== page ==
BUSCH: "I'm glad there's a weekend off. It's such a strenuous run for our guys. The A team, the B team that shows up every Sunday, they need a weekend off. It's at a time in the season where it could be a better timing event, but if you can get everybody focused and their batteries recharged and ready to rip for Indy, the Indianapolis race is gaining popularity and gaining prestige every year, and it feels like the Daytona 500 when we go in there but it's only for a short three days. It'll be nice to have this weekend off. I'm heading overseas to Eastern Europe to watch the Formula One race and to hang out with Bernie Ecclestone, so that will be fun."

ROUSH: "The rest of the good news there is that in addition to getting a week off, it also gives them time to turn the car around, so there is a very good possibility that that car will be under a different paint scheme, but it will be at Indianapolis. Kurt and Jimmy will meet on that, but Jimmy and I are in discussion and he's leaning pretty heavy that way."


BUSCH: "In one aspect. Those two competitors, between the two of them, probably have 50 top 10s here, and it's really neat to race against guys like that - to challenge their knowledge and to be able to come out on top, I'm just beside myself. Especially with Rusty there and Mark. I mean, what two better competitors. There are still guys like four-time champion Gordon out there and then there's Bill Elliott that runs occasionally, to be able to run against those veterans and to have the notoriety from our championship last season, it doesn't put me in that column, but yet it's great to race with those guys because you feel as if you're more familiar with their territory and there's a trust factor as well."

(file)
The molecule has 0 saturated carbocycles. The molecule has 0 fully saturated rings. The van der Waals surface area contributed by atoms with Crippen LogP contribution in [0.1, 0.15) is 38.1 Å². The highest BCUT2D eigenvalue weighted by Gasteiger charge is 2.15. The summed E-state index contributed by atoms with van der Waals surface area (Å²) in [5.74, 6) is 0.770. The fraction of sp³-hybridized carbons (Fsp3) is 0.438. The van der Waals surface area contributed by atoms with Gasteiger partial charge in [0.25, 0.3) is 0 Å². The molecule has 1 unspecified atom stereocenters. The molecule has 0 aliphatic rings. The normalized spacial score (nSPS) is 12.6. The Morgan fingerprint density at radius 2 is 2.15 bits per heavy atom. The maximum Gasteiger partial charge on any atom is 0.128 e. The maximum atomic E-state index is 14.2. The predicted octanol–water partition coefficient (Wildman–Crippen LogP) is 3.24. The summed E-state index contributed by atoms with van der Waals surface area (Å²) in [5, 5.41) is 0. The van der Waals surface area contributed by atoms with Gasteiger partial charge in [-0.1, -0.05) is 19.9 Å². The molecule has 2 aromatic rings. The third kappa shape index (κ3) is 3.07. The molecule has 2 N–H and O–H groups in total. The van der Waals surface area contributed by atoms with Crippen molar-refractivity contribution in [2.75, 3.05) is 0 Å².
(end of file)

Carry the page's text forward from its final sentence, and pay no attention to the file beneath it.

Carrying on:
BUSCH: "It was a challenge once we got pushed back. I think the top eight had two tires and then we got beat out of the pits by Newman, so we were like ninth or 10th with four fresh tires. I knew we could pick off a few right away, and then it's tough because we hadn't been back in those restarts all day, so you're three-wide, you're with lapped cars. You're trying to pass this one guy and now you're three-wide and somebody else is going by you. It's tough. When the car is running up front, it seems like there is no evil, and then you get back behind a few guys and all kinds of evil comes out in it. It doesn't turn in. It doesn't stick as good in the center of the corner, so the car was a bit tighter. We made adjustments for that and then once we did get back up to the lead the car was loose. That's why I couldn't quite get back by Mark Martin, I think with like 40 to go. So we made some good adjustments in the pits and we outraced him at the end. That's what it takes is just the patience when you're behind and a go-to car when you're up front."